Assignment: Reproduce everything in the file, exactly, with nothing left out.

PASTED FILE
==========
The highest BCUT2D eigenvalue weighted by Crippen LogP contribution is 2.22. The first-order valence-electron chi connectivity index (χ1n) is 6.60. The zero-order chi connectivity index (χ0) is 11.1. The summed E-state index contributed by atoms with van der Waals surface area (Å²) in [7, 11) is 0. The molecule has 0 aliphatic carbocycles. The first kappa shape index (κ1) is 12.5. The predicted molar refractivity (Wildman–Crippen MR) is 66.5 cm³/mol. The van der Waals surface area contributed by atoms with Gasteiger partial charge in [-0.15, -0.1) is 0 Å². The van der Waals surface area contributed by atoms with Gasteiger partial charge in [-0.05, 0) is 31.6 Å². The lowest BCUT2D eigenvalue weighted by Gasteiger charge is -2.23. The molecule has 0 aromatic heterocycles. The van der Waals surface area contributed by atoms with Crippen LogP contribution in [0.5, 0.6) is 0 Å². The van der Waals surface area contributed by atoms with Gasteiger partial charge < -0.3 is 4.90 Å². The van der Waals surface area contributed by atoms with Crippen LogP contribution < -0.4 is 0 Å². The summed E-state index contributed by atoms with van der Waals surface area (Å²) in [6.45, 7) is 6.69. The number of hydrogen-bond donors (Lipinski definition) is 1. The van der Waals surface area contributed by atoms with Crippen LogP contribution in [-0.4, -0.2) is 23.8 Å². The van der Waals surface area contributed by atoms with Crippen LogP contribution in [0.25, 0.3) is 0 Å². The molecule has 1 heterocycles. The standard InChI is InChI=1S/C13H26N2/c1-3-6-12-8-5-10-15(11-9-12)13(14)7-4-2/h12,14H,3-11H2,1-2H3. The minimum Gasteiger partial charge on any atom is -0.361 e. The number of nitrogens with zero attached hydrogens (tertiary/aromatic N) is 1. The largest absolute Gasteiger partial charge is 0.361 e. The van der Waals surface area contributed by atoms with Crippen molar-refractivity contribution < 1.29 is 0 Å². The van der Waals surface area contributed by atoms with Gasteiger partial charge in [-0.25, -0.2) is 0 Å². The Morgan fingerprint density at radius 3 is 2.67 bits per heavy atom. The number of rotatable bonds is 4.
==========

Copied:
The highest BCUT2D eigenvalue weighted by Crippen LogP contribution is 2.22. The first-order valence-electron chi connectivity index (χ1n) is 6.60. The zero-order chi connectivity index (χ0) is 11.1. The summed E-state index contributed by atoms with van der Waals surface area (Å²) in [7, 11) is 0. The molecule has 0 aliphatic carbocycles. The first kappa shape index (κ1) is 12.5. The predicted molar refractivity (Wildman–Crippen MR) is 66.5 cm³/mol. The van der Waals surface area contributed by atoms with Gasteiger partial charge in [-0.15, -0.1) is 0 Å². The van der Waals surface area contributed by atoms with Gasteiger partial charge in [-0.05, 0) is 31.6 Å². The lowest BCUT2D eigenvalue weighted by Gasteiger charge is -2.23. The molecule has 0 aromatic heterocycles. The van der Waals surface area contributed by atoms with Crippen LogP contribution in [0.5, 0.6) is 0 Å². The van der Waals surface area contributed by atoms with Gasteiger partial charge < -0.3 is 4.90 Å². The van der Waals surface area contributed by atoms with Crippen LogP contribution < -0.4 is 0 Å². The summed E-state index contributed by atoms with van der Waals surface area (Å²) in [6.45, 7) is 6.69. The number of hydrogen-bond donors (Lipinski definition) is 1. The van der Waals surface area contributed by atoms with Crippen LogP contribution in [-0.4, -0.2) is 23.8 Å². The van der Waals surface area contributed by atoms with Crippen LogP contribution in [0.25, 0.3) is 0 Å². The molecule has 1 heterocycles. The standard InChI is InChI=1S/C13H26N2/c1-3-6-12-8-5-10-15(11-9-12)13(14)7-4-2/h12,14H,3-11H2,1-2H3. The minimum Gasteiger partial charge on any atom is -0.361 e. The number of nitrogens with zero attached hydrogens (tertiary/aromatic N) is 1. The largest absolute Gasteiger partial charge is 0.361 e. The van der Waals surface area contributed by atoms with Crippen molar-refractivity contribution < 1.29 is 0 Å². The van der Waals surface area contributed by atoms with Gasteiger partial charge in [-0.25, -0.2) is 0 Å². The Morgan fingerprint density at radius 3 is 2.67 bits per heavy atom. The number of rotatable bonds is 4.